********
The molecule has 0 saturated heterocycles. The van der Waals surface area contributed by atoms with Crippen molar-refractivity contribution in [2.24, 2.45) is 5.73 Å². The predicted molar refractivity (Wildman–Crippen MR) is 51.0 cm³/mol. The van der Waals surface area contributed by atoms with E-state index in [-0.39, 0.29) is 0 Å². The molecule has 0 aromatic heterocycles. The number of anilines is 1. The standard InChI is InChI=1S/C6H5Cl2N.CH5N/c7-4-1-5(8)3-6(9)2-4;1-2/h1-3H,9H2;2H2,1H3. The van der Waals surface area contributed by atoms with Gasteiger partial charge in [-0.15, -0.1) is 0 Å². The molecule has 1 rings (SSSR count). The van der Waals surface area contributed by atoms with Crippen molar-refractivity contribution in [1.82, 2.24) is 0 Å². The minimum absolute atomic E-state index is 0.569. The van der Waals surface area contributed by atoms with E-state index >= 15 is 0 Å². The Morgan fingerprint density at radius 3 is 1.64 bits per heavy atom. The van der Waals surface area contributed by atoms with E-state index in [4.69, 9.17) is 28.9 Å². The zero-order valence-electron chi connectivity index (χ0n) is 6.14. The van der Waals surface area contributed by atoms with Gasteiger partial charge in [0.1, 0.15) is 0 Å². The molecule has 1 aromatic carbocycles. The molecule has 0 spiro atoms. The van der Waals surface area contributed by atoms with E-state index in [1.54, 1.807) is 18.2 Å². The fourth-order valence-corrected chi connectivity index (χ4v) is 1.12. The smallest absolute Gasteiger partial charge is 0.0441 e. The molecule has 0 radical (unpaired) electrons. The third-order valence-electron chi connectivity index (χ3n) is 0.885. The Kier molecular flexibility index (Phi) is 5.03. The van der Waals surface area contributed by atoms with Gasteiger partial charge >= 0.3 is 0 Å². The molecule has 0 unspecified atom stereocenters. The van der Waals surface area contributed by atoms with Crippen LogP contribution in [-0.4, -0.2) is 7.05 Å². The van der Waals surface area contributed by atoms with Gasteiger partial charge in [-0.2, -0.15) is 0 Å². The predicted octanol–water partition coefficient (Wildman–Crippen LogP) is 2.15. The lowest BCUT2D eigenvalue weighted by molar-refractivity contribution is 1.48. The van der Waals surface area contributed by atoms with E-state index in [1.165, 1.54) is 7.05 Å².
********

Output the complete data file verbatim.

The molecule has 0 saturated heterocycles. The van der Waals surface area contributed by atoms with Crippen molar-refractivity contribution in [2.24, 2.45) is 5.73 Å². The predicted molar refractivity (Wildman–Crippen MR) is 51.0 cm³/mol. The van der Waals surface area contributed by atoms with E-state index in [-0.39, 0.29) is 0 Å². The molecule has 0 aromatic heterocycles. The number of anilines is 1. The standard InChI is InChI=1S/C6H5Cl2N.CH5N/c7-4-1-5(8)3-6(9)2-4;1-2/h1-3H,9H2;2H2,1H3. The van der Waals surface area contributed by atoms with Gasteiger partial charge in [-0.15, -0.1) is 0 Å². The molecule has 1 rings (SSSR count). The van der Waals surface area contributed by atoms with Crippen molar-refractivity contribution in [1.82, 2.24) is 0 Å². The minimum absolute atomic E-state index is 0.569. The van der Waals surface area contributed by atoms with E-state index >= 15 is 0 Å². The Morgan fingerprint density at radius 3 is 1.64 bits per heavy atom. The van der Waals surface area contributed by atoms with E-state index in [4.69, 9.17) is 28.9 Å². The zero-order valence-electron chi connectivity index (χ0n) is 6.14. The van der Waals surface area contributed by atoms with Gasteiger partial charge in [0.1, 0.15) is 0 Å². The molecule has 1 aromatic carbocycles. The molecule has 0 spiro atoms. The van der Waals surface area contributed by atoms with E-state index in [1.54, 1.807) is 18.2 Å². The fourth-order valence-corrected chi connectivity index (χ4v) is 1.12. The smallest absolute Gasteiger partial charge is 0.0441 e. The molecule has 0 radical (unpaired) electrons. The third-order valence-electron chi connectivity index (χ3n) is 0.885. The Kier molecular flexibility index (Phi) is 5.03. The van der Waals surface area contributed by atoms with Gasteiger partial charge >= 0.3 is 0 Å². The molecule has 0 unspecified atom stereocenters. The van der Waals surface area contributed by atoms with Crippen LogP contribution in [-0.4, -0.2) is 7.05 Å². The van der Waals surface area contributed by atoms with Gasteiger partial charge in [-0.2, -0.15) is 0 Å². The predicted octanol–water partition coefficient (Wildman–Crippen LogP) is 2.15. The lowest BCUT2D eigenvalue weighted by molar-refractivity contribution is 1.48. The van der Waals surface area contributed by atoms with E-state index in [1.165, 1.54) is 7.05 Å².